I was nevertheless in Taiwan for slightly less than two hours, and shifted to the second phase of that FR: a guided visit of TPE + plane spotting, trying not to duplicate my previous FR out of TPE.
First, these self-serve internet access stations
… to take the regulatory corporate picture, which will be the last one of the vacation.
A flower decoration above escalators
No, these are not colored stones, but pouffes in a reading area
.. where one can start looking at planes pier-side here, on the Eva Air side of the airport
There is a non negligible number of tobacco and alcohol shops.
All display prominently signs like this one, like in all such shops in Taiwan:
Smoking is dangerous to your lungs, it is prohibited to sell tobacco or alcohol to minors, and, a Taiwanese peculiarity, it is prohibited to sell tobacco to pregnant women.
A One World CX 333, shot as I could through tinted window panes.
A FAT MD-82, which like the other regional Taiwanese airlines operates flights to Mainland China.
A giant decoration made up of electronic boards
This shop of kids' toys was already in my previous FR
On the other hand, this is new on FR: an e-library, with self-use electronic tablets
For those who are not interested in reading, there is a view on the tarmac.
Braking of a CX 777ER CX which just landed.
In the foreground, a Palau Airways 757. Palau is a micro state in the Pacific which may not mean much to you, except if you live in the area, but it is one of the keys of the diplomatic survival of Taiwan in all international bodies. China which clamors that Taiwan belongs to its territory clearly states to all countries: it us us or them. Nearly all countries in the world have diplomatic ties with Mainland China, but not with Taiwan, except some twenty countries which made the reverse choice, like Palau.
These countries are all small and sometimes downright tiny, mostly penniless, but they hold a precious card that Taiwan does not have: a seat at the UN and in all international bodies. The Taiwanese are extremely pragmatic in this regard: they took their checkbook to secure a blocking minority. A vote at the UN costs around thirty million US dollars of yearly economic aid, and with twenty three countries, Taiwan is statistically sure to have permanently a friendly country at the Security Council and elsewhere which will defend its vital interests.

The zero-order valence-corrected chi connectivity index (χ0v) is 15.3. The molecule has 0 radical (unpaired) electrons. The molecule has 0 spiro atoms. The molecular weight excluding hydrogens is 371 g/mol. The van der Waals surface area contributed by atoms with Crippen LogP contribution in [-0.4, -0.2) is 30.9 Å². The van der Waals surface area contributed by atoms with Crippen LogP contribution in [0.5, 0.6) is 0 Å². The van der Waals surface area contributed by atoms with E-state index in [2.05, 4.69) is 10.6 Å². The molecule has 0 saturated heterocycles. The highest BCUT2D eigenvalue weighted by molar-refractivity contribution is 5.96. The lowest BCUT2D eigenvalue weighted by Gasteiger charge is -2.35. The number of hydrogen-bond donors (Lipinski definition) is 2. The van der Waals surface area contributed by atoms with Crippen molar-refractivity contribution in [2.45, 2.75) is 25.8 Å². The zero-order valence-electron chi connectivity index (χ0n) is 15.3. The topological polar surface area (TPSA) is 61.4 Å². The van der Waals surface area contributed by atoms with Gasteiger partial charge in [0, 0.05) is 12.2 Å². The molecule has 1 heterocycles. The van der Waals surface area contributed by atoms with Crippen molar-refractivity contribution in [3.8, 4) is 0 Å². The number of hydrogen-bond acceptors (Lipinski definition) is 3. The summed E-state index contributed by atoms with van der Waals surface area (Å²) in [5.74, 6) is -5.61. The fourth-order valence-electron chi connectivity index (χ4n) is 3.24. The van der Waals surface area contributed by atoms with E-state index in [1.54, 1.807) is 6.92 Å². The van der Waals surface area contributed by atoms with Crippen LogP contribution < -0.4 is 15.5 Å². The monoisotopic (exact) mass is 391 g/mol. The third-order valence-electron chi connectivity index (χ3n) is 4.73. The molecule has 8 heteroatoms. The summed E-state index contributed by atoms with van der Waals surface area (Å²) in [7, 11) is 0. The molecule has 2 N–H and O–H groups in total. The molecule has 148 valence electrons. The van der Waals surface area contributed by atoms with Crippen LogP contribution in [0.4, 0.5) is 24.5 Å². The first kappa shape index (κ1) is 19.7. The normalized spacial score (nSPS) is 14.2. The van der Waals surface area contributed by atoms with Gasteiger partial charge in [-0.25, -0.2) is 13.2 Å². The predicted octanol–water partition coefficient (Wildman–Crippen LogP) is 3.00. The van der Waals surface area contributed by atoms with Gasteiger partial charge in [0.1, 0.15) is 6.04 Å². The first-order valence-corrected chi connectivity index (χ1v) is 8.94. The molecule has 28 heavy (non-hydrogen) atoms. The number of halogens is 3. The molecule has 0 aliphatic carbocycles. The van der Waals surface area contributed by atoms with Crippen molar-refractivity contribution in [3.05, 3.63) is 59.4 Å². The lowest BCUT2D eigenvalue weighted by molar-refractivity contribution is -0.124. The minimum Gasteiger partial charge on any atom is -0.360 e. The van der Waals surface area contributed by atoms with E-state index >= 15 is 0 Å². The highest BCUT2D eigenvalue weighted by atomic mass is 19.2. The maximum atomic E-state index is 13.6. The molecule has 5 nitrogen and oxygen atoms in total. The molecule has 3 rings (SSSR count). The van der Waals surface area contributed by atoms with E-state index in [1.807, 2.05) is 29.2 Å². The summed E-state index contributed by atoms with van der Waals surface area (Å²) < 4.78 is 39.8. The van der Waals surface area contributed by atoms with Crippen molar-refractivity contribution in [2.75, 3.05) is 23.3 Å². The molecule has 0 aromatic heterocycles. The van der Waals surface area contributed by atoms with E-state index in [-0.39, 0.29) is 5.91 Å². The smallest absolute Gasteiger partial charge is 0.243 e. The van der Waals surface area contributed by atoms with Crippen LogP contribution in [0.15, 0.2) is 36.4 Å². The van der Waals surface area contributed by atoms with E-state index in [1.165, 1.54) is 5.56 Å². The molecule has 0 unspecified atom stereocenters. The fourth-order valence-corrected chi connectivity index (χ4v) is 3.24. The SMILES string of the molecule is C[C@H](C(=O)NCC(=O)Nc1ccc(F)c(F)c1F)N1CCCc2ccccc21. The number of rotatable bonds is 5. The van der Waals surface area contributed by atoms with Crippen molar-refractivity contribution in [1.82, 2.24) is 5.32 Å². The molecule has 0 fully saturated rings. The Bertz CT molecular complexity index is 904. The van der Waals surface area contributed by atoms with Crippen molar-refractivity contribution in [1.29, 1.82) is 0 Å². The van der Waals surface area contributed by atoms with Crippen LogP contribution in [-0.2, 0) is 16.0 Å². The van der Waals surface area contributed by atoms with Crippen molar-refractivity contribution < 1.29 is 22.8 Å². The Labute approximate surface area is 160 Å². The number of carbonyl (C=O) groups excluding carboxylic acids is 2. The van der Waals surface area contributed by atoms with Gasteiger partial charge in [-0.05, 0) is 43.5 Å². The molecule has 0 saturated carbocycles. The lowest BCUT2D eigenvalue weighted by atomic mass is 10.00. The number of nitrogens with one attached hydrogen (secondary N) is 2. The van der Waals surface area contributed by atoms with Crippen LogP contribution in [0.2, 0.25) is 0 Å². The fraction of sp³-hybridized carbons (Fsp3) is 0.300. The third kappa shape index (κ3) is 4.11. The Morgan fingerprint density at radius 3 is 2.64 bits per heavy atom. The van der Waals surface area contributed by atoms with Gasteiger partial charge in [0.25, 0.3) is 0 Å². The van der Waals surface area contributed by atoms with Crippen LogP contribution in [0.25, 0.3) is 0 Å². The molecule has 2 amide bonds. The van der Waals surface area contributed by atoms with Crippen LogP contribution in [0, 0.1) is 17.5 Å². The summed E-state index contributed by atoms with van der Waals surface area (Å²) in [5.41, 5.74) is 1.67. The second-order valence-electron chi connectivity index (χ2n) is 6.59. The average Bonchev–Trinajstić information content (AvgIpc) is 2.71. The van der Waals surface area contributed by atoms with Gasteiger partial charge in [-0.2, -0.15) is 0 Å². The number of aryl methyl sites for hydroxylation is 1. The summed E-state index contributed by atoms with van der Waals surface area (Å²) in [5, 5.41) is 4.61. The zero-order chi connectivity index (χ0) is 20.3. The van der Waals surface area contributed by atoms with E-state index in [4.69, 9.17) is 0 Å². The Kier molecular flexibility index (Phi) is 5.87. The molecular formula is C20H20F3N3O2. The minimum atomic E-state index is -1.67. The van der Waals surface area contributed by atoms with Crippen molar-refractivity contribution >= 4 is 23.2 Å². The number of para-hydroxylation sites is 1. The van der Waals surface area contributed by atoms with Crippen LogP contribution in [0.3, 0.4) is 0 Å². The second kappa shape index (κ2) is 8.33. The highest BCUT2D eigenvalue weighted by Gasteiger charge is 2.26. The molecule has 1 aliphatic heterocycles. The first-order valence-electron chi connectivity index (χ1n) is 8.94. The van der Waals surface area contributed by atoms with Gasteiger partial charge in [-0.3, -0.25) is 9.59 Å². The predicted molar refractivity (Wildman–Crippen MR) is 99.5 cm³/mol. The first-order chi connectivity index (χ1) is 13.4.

In this realpolitik, Kiribati, an atoll in the Pacific Ocean, is a unique case which has diplomatic relationships with both Taiwan and Mainland China: the former gives good money, and the latter has a vital need for the Kiribati spatial tracking station. This is the only country in the world which can and does dictate its own conditions to Mainland China.
Checkbook diplomacy is a permanent job, because some countries do not hesitate to raise the stakes, as recalled in this FR Lilongwe - Nairobi (in French) by East African whose complete works all FR-addict should have read.
Arrival of a Jetstar A319 from KIX.
TG A330 TG, impossible to frame correctly
A line up of CI aircraft CI
Some cargo planes faraway, including a CI 747 and this DHL aircraft from Hong-Kong
A GE A321 de GE arriving from China
Touchdown of a BR 744